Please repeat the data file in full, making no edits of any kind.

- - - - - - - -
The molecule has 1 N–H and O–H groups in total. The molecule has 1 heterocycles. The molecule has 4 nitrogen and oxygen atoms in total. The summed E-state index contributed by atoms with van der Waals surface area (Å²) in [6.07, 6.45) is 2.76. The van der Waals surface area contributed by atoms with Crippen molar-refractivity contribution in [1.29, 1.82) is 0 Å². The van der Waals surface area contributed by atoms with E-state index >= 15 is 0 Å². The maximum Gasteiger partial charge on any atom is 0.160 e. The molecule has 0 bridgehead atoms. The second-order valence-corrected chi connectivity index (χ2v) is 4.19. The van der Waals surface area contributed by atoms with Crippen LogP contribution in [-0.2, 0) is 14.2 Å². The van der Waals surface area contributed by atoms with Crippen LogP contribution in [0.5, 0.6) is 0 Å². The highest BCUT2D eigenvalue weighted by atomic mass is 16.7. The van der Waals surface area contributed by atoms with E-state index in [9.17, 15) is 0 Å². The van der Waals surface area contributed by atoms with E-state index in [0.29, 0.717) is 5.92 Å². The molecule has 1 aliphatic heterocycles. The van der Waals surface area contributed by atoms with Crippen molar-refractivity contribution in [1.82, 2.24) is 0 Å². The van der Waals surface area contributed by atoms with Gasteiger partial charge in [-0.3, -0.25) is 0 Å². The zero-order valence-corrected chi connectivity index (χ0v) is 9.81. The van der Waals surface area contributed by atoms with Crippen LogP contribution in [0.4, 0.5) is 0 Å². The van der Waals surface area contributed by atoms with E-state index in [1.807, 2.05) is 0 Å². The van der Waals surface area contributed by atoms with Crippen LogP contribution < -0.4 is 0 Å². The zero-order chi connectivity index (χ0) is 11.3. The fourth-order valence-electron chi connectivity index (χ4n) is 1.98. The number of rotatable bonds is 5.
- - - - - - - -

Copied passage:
The molecule has 1 N–H and O–H groups in total. The molecule has 1 heterocycles. The molecule has 4 nitrogen and oxygen atoms in total. The summed E-state index contributed by atoms with van der Waals surface area (Å²) in [6.07, 6.45) is 2.76. The van der Waals surface area contributed by atoms with Crippen molar-refractivity contribution in [1.29, 1.82) is 0 Å². The van der Waals surface area contributed by atoms with E-state index >= 15 is 0 Å². The maximum Gasteiger partial charge on any atom is 0.160 e. The molecule has 0 bridgehead atoms. The second-order valence-corrected chi connectivity index (χ2v) is 4.19. The van der Waals surface area contributed by atoms with Crippen LogP contribution in [-0.2, 0) is 14.2 Å². The van der Waals surface area contributed by atoms with Crippen LogP contribution in [0.5, 0.6) is 0 Å². The highest BCUT2D eigenvalue weighted by atomic mass is 16.7. The van der Waals surface area contributed by atoms with E-state index in [9.17, 15) is 0 Å². The van der Waals surface area contributed by atoms with E-state index in [0.29, 0.717) is 5.92 Å². The molecule has 1 aliphatic heterocycles. The van der Waals surface area contributed by atoms with Crippen molar-refractivity contribution in [1.82, 2.24) is 0 Å². The van der Waals surface area contributed by atoms with Gasteiger partial charge in [-0.3, -0.25) is 0 Å². The zero-order valence-corrected chi connectivity index (χ0v) is 9.81. The van der Waals surface area contributed by atoms with Crippen LogP contribution in [0.4, 0.5) is 0 Å². The van der Waals surface area contributed by atoms with E-state index in [1.807, 2.05) is 0 Å². The van der Waals surface area contributed by atoms with Crippen LogP contribution < -0.4 is 0 Å². The zero-order chi connectivity index (χ0) is 11.3. The fourth-order valence-electron chi connectivity index (χ4n) is 1.98. The number of rotatable bonds is 5.